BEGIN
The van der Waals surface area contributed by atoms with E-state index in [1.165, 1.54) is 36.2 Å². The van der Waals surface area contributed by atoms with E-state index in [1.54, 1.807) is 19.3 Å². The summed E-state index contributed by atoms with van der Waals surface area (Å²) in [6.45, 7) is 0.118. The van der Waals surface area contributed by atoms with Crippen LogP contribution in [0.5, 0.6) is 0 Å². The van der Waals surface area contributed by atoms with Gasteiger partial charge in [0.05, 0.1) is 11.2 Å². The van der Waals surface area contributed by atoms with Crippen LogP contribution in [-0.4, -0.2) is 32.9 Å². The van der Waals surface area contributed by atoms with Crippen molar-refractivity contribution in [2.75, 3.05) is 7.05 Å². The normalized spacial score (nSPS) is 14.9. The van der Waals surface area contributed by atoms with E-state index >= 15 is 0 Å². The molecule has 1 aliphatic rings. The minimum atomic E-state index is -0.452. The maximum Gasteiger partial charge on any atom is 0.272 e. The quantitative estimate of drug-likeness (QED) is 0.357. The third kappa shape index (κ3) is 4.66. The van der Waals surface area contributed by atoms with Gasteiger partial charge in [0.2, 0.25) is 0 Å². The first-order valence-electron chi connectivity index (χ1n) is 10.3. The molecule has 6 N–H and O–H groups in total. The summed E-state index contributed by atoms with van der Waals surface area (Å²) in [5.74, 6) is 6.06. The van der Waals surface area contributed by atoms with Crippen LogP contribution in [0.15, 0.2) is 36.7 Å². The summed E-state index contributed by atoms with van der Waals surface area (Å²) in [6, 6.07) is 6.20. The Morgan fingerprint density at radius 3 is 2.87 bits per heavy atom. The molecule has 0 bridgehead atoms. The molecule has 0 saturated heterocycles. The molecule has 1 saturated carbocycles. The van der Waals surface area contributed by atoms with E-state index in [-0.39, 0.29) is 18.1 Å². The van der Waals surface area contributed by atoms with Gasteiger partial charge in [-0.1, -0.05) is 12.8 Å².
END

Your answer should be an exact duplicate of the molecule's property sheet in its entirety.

The van der Waals surface area contributed by atoms with E-state index in [1.165, 1.54) is 36.2 Å². The van der Waals surface area contributed by atoms with E-state index in [1.54, 1.807) is 19.3 Å². The summed E-state index contributed by atoms with van der Waals surface area (Å²) in [6.45, 7) is 0.118. The van der Waals surface area contributed by atoms with Crippen LogP contribution in [0.5, 0.6) is 0 Å². The van der Waals surface area contributed by atoms with Gasteiger partial charge in [0.05, 0.1) is 11.2 Å². The van der Waals surface area contributed by atoms with Crippen LogP contribution in [-0.4, -0.2) is 32.9 Å². The van der Waals surface area contributed by atoms with Crippen molar-refractivity contribution in [2.75, 3.05) is 7.05 Å². The normalized spacial score (nSPS) is 14.9. The van der Waals surface area contributed by atoms with E-state index >= 15 is 0 Å². The molecule has 1 aliphatic rings. The minimum atomic E-state index is -0.452. The maximum Gasteiger partial charge on any atom is 0.272 e. The quantitative estimate of drug-likeness (QED) is 0.357. The third kappa shape index (κ3) is 4.66. The van der Waals surface area contributed by atoms with Gasteiger partial charge in [0.2, 0.25) is 0 Å². The first-order valence-electron chi connectivity index (χ1n) is 10.3. The molecule has 6 N–H and O–H groups in total. The summed E-state index contributed by atoms with van der Waals surface area (Å²) in [5.74, 6) is 6.06. The van der Waals surface area contributed by atoms with Crippen LogP contribution in [0.15, 0.2) is 36.7 Å². The summed E-state index contributed by atoms with van der Waals surface area (Å²) in [6, 6.07) is 6.20. The Morgan fingerprint density at radius 3 is 2.87 bits per heavy atom. The molecule has 0 bridgehead atoms. The molecule has 0 saturated heterocycles. The molecule has 1 saturated carbocycles. The van der Waals surface area contributed by atoms with E-state index in [-0.39, 0.29) is 18.1 Å². The van der Waals surface area contributed by atoms with Gasteiger partial charge in [-0.1, -0.05) is 12.8 Å².